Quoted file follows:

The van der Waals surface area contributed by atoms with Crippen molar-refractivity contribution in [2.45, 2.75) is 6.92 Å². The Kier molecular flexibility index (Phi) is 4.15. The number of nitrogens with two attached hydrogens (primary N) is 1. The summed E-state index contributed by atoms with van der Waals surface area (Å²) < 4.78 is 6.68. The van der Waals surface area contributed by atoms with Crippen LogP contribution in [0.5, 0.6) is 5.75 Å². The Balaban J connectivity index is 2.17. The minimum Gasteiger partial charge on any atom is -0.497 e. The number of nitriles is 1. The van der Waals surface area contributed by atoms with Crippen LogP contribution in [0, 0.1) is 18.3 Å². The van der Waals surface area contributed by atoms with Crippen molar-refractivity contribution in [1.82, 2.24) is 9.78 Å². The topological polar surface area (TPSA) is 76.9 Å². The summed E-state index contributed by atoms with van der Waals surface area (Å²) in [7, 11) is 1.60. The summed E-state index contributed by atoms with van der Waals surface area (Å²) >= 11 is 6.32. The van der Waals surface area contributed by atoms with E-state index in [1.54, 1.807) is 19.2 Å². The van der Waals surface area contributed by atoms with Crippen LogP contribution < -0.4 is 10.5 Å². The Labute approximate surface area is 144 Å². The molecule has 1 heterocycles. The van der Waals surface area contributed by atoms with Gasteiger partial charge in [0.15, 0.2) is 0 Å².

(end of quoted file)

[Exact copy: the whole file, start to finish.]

The van der Waals surface area contributed by atoms with Crippen molar-refractivity contribution in [2.45, 2.75) is 6.92 Å². The Kier molecular flexibility index (Phi) is 4.15. The number of nitrogens with two attached hydrogens (primary N) is 1. The summed E-state index contributed by atoms with van der Waals surface area (Å²) < 4.78 is 6.68. The van der Waals surface area contributed by atoms with Crippen LogP contribution in [0.5, 0.6) is 5.75 Å². The Balaban J connectivity index is 2.17. The minimum Gasteiger partial charge on any atom is -0.497 e. The number of nitriles is 1. The van der Waals surface area contributed by atoms with Crippen LogP contribution in [0, 0.1) is 18.3 Å². The van der Waals surface area contributed by atoms with Crippen molar-refractivity contribution in [1.82, 2.24) is 9.78 Å². The topological polar surface area (TPSA) is 76.9 Å². The summed E-state index contributed by atoms with van der Waals surface area (Å²) in [7, 11) is 1.60. The summed E-state index contributed by atoms with van der Waals surface area (Å²) >= 11 is 6.32. The van der Waals surface area contributed by atoms with E-state index in [1.54, 1.807) is 19.2 Å². The van der Waals surface area contributed by atoms with Crippen LogP contribution < -0.4 is 10.5 Å². The Labute approximate surface area is 144 Å². The molecule has 1 heterocycles. The van der Waals surface area contributed by atoms with Gasteiger partial charge in [0.15, 0.2) is 0 Å².